Smith Hall is an academic complex that consists of Stewart Smith Hall, Evelyn Hollberg Smith Music Hall, the Birke Art Gallery, and the Communications Building. The building opened in 1967 and replaced a former naval barracks that acted as temporary classrooms. Smith Hall is named after popular longtime Marshall President Stewart H. Smith, who served from 1946 to 1968. Today the facility is utilized for many general education classes. It is home to many College of Liberal Arts and College of Arts and Media Departments, including the W. Page Pitt School of Journalism and Mass Communications and the School of Music. Smith Hall also contains a student lounge, cafe, speech clinic, offices for The Parthenon, and the WMUL radio station.
Marshall experienced a large surge in enrollment during the late 1940s following the end of World War II. To accommodate the need for more classrooms, a former naval barracks was constructed in a low field to the north of Old Main. It housed engineering, math, sociology, language, philosophy, and military science classes. Referred to as the Old Main Annex, this frame structure was meant to be temporary but remained in use for nearly twenty years. It was finally demolished in the 1960s to make way for Smith Hall.
In 1963 the West Virginia legislature approved a $7 million bond to fund improvements and construction projects on campus. Around $3.8 million was allocated to build a large new Academic Center and Music Hall. Construction began with a groundbreaking ceremony on April 27, 1965 and continued for two years. Designed by the Huntington architectural firm of Dean and Dean, the complex featured an eight-story tower, a three-story music hall, and a communications building.
Smith Hall was named in honor of Marshall President Stewart H. Smith (1904-1982) and his wife Evelyn Marion Hollberg. Smith served as President from 1946 to 1968, the longest tenure in Marshall’s history; he was also one of the school’s most popular presidents among both students and the Huntington community. Marshall grew substantially under his administration. Enrollment tripled; new buildings were constructed; and the Graduate College was established. Smith zealously advocated for the state legislature to provide more funding, and in 1961 he oversaw Marshall’s transition from a college to a university. After twenty-two years of service, Stewart Smith sent notice of his resignation on November 7, 1967, effective the following July. Four days later, Smith and his wife were surprised at the dedication ceremony of the new Academic Center on November 11 when officials announced that it would be named the Stewart Harold Smith Academic Center and the Evelyn Hollberg Smith Music Hall.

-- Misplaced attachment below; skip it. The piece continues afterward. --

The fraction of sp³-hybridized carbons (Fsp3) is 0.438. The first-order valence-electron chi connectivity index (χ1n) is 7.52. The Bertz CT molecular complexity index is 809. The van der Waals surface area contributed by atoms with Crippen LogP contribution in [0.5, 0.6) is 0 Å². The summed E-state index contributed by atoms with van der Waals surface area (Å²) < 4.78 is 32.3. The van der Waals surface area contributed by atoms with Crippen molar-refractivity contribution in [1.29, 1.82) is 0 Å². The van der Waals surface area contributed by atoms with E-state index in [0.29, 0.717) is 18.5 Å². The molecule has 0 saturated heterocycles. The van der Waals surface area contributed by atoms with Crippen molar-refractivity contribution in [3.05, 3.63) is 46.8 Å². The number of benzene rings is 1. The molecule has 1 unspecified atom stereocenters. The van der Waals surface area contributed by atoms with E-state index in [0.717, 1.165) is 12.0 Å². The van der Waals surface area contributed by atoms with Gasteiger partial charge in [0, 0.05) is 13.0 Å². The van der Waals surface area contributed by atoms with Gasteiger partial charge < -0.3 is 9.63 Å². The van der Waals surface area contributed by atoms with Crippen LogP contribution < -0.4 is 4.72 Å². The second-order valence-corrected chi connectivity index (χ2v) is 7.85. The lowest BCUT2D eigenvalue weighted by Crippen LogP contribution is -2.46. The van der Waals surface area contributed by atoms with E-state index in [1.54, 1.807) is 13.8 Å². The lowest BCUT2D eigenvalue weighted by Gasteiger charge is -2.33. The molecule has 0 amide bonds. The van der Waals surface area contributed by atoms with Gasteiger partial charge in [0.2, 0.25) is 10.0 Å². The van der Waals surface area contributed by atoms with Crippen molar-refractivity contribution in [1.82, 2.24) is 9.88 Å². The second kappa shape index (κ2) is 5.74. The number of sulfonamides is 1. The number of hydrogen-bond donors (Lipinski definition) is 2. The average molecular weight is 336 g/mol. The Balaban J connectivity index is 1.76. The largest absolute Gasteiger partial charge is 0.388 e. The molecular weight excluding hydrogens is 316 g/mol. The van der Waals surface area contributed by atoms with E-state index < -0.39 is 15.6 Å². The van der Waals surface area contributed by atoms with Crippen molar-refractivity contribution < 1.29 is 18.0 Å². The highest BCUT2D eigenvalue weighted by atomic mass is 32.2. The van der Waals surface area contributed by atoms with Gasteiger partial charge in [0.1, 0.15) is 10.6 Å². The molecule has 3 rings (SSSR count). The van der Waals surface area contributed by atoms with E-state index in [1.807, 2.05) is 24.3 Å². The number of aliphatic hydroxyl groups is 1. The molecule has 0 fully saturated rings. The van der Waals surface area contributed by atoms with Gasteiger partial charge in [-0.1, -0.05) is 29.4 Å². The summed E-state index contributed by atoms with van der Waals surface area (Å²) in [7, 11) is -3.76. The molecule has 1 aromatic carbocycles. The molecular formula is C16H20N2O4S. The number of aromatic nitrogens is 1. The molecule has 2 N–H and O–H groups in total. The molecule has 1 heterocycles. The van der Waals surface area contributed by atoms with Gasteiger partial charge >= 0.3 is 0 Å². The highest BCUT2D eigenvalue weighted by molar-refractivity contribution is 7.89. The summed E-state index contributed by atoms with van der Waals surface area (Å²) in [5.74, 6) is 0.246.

Marshall University is on the move, but there are many things to be done. I would remind our administrators, faculty, staff and students that they are part of a great institution which knows no frontiers... -Stewart H. Smith
Today Smith Hall houses classrooms, offices, and other facilities for parts of the College of Liberal Arts and the College of Arts and Media. This includes the School of Music, the W. Page Pitt School of Journalism and Mass Communications, and the Mathematics, Political Science, Sociology, Criminal Justice, Modern Languages, Communication Studies, and Communication Disorders Departments. The ground floor contains a student lounge, a café, the Marshall University Speech and Hearing Center, and the Birke Art Gallery. The Communications Building is home to The Parthenon student newspaper, the WMUL radio station, and the MU Report television broadcast station.